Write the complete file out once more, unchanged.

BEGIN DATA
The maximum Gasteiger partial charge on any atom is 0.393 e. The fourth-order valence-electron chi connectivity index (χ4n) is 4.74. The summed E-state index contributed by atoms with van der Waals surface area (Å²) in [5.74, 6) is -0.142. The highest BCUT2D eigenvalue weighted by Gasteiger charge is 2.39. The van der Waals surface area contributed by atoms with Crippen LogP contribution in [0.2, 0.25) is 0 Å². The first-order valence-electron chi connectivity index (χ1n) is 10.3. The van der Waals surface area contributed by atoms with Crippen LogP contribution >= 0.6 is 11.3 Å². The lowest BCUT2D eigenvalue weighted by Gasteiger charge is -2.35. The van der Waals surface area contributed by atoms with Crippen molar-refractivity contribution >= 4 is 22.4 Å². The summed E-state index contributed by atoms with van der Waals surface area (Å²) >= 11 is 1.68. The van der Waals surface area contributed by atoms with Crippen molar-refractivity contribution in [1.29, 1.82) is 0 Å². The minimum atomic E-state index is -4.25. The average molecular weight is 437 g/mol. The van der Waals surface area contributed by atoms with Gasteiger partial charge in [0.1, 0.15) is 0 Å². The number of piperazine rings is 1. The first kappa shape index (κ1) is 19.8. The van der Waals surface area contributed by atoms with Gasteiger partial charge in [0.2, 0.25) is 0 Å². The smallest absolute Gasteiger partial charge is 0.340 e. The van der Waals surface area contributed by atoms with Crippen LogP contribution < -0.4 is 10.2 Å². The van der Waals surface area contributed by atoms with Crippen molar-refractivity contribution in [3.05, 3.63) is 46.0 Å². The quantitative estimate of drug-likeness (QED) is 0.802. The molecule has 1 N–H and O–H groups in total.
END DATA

The maximum Gasteiger partial charge on any atom is 0.393 e. The fourth-order valence-electron chi connectivity index (χ4n) is 4.74. The summed E-state index contributed by atoms with van der Waals surface area (Å²) in [5.74, 6) is -0.142. The highest BCUT2D eigenvalue weighted by Gasteiger charge is 2.39. The van der Waals surface area contributed by atoms with Crippen LogP contribution in [0.2, 0.25) is 0 Å². The first-order valence-electron chi connectivity index (χ1n) is 10.3. The van der Waals surface area contributed by atoms with Crippen LogP contribution >= 0.6 is 11.3 Å². The lowest BCUT2D eigenvalue weighted by Gasteiger charge is -2.35. The van der Waals surface area contributed by atoms with Crippen molar-refractivity contribution >= 4 is 22.4 Å². The summed E-state index contributed by atoms with van der Waals surface area (Å²) >= 11 is 1.68. The van der Waals surface area contributed by atoms with Crippen molar-refractivity contribution in [1.29, 1.82) is 0 Å². The minimum atomic E-state index is -4.25. The average molecular weight is 437 g/mol. The van der Waals surface area contributed by atoms with Gasteiger partial charge in [0.1, 0.15) is 0 Å². The number of piperazine rings is 1. The first kappa shape index (κ1) is 19.8. The van der Waals surface area contributed by atoms with Gasteiger partial charge in [0.2, 0.25) is 0 Å². The smallest absolute Gasteiger partial charge is 0.340 e. The van der Waals surface area contributed by atoms with Crippen LogP contribution < -0.4 is 10.2 Å². The van der Waals surface area contributed by atoms with Crippen molar-refractivity contribution in [3.05, 3.63) is 46.0 Å². The quantitative estimate of drug-likeness (QED) is 0.802. The molecule has 1 N–H and O–H groups in total.